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Grand Forks receives nearly $8 million for public transportation infrastructure improvements

The announcement came from the office of U.S. Sen. Kevin Cramer.

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An iconic water tower rises above the trees in Grand Forks.
Grand Forks Herald
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GRAND FORKS – Nearly $8 million is coming to the city of Grand Forks to help pay for upgrades to the city’s public transportation system.

The announcement came from the office of U.S. Sen. Kevin Cramer, who noted the award of $7.76 million from the Federal Transit Administration.

“Funding from the bipartisan Infrastructure Investment and Jobs Act continues to deliver wins for North Dakota, from airports and bridges to drinking water and transportation projects,” Cramer said in a statement sent to the media. “These dollars will have a noticeable impact on our communities, and this grant will improve public transportation facilities in Grand Forks.”

City Administrator Todd Feland told the Herald it was “very good news.”

Specifically, Feland said, the grant is for Phase 2 of a project of expansion and renewal to public transit in Grand Forks. It’s especially noteworthy, he said, since the funding cost share is 90/10 – the federal government pitching in 90% to the city’s 10% – as opposed to 80/20, which is typical. For example, the city previously received FTA funds for Phase 1 improvements at the traditional rate of 80/20, Feland said.

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According to Cramer’s office, the Infrastructure Investment and Jobs Act includes $2 billion for North Dakota roads, bridges and highways, as well as a number of projects across the nation, including passenger and freight rail upgrades and broadband infrastructure improvements, along with projects related to cybersecurity, flood/drought mitigation, pipeline repair and highway safety.

Grand Forks Public Transit Director Dale Bergman said Phase 2 is the most expensive of the two-phase upgrade. According to Bergman, the project will remove an underground fuel system and put it above ground on the back side of the building.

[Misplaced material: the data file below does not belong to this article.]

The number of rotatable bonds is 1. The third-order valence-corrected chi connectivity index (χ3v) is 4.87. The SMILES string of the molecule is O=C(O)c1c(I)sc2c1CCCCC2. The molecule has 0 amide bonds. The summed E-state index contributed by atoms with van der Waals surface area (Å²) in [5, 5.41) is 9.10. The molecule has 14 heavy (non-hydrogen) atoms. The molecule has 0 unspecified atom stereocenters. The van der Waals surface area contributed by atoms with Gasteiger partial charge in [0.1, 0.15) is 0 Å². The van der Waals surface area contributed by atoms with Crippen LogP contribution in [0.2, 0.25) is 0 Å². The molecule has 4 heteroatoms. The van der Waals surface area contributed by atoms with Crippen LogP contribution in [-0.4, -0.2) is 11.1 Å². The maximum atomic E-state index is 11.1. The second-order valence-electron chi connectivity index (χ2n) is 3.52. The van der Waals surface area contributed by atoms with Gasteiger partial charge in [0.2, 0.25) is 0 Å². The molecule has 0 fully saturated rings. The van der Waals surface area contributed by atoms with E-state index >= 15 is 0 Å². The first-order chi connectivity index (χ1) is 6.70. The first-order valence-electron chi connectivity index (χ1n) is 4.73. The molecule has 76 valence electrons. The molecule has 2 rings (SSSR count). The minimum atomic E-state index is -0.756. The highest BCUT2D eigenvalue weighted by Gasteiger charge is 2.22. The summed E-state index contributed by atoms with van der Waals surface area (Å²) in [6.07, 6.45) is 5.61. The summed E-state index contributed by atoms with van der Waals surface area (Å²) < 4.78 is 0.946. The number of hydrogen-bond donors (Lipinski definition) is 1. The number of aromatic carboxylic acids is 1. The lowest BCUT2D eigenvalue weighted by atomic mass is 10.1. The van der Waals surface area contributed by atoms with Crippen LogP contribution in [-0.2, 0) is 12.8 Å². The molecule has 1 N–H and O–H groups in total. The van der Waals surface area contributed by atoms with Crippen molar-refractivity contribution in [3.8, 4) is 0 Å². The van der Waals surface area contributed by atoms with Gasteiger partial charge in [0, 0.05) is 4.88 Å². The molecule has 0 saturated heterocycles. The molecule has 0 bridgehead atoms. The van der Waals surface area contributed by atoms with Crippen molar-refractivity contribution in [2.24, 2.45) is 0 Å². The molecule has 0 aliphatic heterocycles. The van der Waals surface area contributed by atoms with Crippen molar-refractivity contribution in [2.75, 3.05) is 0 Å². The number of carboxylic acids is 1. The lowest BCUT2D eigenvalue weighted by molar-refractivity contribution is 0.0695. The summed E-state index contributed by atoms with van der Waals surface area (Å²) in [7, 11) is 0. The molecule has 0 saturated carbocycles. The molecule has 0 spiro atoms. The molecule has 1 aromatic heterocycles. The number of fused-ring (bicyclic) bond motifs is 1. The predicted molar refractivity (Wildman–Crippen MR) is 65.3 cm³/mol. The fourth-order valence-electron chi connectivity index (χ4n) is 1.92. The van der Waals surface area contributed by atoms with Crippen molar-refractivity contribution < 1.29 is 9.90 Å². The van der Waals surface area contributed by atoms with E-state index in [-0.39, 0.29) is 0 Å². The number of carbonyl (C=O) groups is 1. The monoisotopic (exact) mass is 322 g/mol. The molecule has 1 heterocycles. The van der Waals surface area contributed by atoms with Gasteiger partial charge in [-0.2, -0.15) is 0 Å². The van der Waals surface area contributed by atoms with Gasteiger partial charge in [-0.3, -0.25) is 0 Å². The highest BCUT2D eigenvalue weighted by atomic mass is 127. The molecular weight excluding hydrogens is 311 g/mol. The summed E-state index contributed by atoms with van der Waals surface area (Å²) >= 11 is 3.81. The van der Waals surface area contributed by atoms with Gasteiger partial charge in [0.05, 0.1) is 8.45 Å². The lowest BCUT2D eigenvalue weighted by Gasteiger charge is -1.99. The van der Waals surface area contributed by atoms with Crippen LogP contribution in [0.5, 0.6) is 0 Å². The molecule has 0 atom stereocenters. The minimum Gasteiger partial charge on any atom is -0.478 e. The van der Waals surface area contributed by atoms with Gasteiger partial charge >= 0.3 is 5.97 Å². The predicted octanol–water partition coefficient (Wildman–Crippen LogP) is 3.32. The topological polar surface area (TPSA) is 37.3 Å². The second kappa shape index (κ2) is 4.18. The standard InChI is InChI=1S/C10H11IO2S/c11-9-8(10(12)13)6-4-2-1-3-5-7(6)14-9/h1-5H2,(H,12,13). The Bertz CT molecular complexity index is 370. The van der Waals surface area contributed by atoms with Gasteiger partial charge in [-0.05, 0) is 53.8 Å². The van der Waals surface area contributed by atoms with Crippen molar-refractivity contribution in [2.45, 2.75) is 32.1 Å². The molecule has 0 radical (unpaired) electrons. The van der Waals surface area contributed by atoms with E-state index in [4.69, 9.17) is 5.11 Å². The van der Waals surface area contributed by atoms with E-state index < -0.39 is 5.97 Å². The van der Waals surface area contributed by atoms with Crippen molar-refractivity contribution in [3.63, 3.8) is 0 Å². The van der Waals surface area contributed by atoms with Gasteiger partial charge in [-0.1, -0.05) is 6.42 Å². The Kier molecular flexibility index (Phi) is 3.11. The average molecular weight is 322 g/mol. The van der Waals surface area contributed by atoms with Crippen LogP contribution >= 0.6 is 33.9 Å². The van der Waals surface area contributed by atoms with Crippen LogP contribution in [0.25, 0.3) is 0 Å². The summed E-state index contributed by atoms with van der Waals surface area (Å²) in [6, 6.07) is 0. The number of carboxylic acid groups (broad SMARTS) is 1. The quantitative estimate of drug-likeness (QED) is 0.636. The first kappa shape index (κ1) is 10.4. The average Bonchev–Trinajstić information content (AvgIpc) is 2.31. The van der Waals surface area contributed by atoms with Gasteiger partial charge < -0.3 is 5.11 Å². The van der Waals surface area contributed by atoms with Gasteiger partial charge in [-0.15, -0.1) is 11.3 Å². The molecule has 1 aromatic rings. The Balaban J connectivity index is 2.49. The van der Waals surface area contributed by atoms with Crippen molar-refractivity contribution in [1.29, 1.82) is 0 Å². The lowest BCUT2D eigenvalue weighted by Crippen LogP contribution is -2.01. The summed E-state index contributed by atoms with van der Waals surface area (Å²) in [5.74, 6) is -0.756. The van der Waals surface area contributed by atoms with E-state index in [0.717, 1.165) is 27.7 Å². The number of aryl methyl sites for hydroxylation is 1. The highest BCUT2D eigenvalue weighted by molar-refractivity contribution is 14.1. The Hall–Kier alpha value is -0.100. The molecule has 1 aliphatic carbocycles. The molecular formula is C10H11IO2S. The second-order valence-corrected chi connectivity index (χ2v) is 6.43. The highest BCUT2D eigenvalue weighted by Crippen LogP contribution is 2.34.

"Currently, we refuel diesel buses inside the building, which is not a very safe thing to do. But back when the building was put up in 1978, it was legal," Bergman said. "The fuel capacity will be increased so we can get tanker loads of fuel and save money on volume discounts and work off the state bid pricing for both the diesel and unleaded fuels."

Also, a wash bay — one large enough for buses and all city vehicles — will be added. Bergman said rainwater and/or snowmelt from the roof will assist in vehicle washing, and solar panels will be added for energy needs.

There also will be an addition to a building for bus storage.

"This project will put this facility into a good state of repair for the next 35 years," Bergman said Tuesday.

Feland on Tuesday credited Bergman for efforts to improve local services.

“The Grand Forks and East Grand Forks communities, as part of our metro service, owe (Bergman) a huge thank you for all he has done to provide terrific public transportation services of City Bus and Dial-A-Ride and recently incorporating UND services and supporting the Grand Forks School District in their times of transportation need,” Feland said. “Dale has done a masterful job of renewing and modernizing the City Bus and Dial-A-Ride fleet and the Public Transit Facility for the current and future generations.”

Related Topics: GRAND FORKS
Korrie Wenzel has been publisher of the Grand Forks Herald and Prairie Business Magazine since 2014.

He is a member of the Grand Forks Region Economic Development Corp. board of directors and, in the past, has served on boards for Junior Achievement, the South Dakota Historical Society Foundation, United Way, Empire Arts Center, Cornerstones Career Learning Center and Crimestoppers.


As publisher, Wenzel oversees news, advertising and business operations at the Herald, as well as the newspaper's opinion content.



Wenzel can be reached at 701-780-1103, or via Twitter via @korriewenzel.
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